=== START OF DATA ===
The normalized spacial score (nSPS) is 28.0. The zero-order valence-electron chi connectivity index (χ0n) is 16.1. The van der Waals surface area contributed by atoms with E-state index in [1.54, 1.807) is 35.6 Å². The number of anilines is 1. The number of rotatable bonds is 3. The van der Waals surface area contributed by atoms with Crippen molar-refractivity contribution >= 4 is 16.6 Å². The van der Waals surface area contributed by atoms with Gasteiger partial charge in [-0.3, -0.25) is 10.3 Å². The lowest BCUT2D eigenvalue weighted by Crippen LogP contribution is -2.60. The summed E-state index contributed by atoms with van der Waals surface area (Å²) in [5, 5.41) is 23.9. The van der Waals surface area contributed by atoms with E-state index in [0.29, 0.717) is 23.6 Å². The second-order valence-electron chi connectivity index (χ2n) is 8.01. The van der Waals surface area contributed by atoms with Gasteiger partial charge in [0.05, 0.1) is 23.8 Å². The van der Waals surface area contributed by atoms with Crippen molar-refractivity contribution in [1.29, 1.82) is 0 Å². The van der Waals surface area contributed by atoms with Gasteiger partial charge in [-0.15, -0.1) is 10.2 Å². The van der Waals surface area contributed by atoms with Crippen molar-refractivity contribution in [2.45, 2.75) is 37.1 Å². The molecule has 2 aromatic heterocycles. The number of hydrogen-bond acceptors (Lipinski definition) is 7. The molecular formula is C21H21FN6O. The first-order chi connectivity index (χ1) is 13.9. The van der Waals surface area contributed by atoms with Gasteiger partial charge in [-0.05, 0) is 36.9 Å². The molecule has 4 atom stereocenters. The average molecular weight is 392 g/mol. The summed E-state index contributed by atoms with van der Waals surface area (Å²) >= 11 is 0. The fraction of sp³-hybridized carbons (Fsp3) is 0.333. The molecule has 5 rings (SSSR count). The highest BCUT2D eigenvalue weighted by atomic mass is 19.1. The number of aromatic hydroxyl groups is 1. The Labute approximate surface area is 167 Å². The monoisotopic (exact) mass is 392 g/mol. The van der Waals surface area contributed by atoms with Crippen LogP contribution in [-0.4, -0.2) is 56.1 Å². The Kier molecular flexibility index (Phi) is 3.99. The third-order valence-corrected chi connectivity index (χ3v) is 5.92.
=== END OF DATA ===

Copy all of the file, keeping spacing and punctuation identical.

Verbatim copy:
The normalized spacial score (nSPS) is 28.0. The zero-order valence-electron chi connectivity index (χ0n) is 16.1. The van der Waals surface area contributed by atoms with E-state index in [1.54, 1.807) is 35.6 Å². The number of anilines is 1. The number of rotatable bonds is 3. The van der Waals surface area contributed by atoms with Crippen molar-refractivity contribution >= 4 is 16.6 Å². The van der Waals surface area contributed by atoms with Gasteiger partial charge in [-0.3, -0.25) is 10.3 Å². The lowest BCUT2D eigenvalue weighted by Crippen LogP contribution is -2.60. The summed E-state index contributed by atoms with van der Waals surface area (Å²) in [5, 5.41) is 23.9. The van der Waals surface area contributed by atoms with E-state index in [0.29, 0.717) is 23.6 Å². The second-order valence-electron chi connectivity index (χ2n) is 8.01. The van der Waals surface area contributed by atoms with Gasteiger partial charge in [0.05, 0.1) is 23.8 Å². The van der Waals surface area contributed by atoms with Crippen molar-refractivity contribution in [1.29, 1.82) is 0 Å². The van der Waals surface area contributed by atoms with Gasteiger partial charge in [-0.15, -0.1) is 10.2 Å². The van der Waals surface area contributed by atoms with Crippen molar-refractivity contribution in [2.45, 2.75) is 37.1 Å². The molecule has 2 aromatic heterocycles. The number of hydrogen-bond acceptors (Lipinski definition) is 7. The molecular formula is C21H21FN6O. The first-order chi connectivity index (χ1) is 13.9. The van der Waals surface area contributed by atoms with Gasteiger partial charge in [-0.05, 0) is 36.9 Å². The molecule has 4 atom stereocenters. The average molecular weight is 392 g/mol. The summed E-state index contributed by atoms with van der Waals surface area (Å²) >= 11 is 0. The fraction of sp³-hybridized carbons (Fsp3) is 0.333. The molecule has 5 rings (SSSR count). The highest BCUT2D eigenvalue weighted by atomic mass is 19.1. The number of aromatic hydroxyl groups is 1. The Labute approximate surface area is 167 Å². The monoisotopic (exact) mass is 392 g/mol. The van der Waals surface area contributed by atoms with Crippen LogP contribution in [-0.4, -0.2) is 56.1 Å². The Kier molecular flexibility index (Phi) is 3.99. The third-order valence-corrected chi connectivity index (χ3v) is 5.92.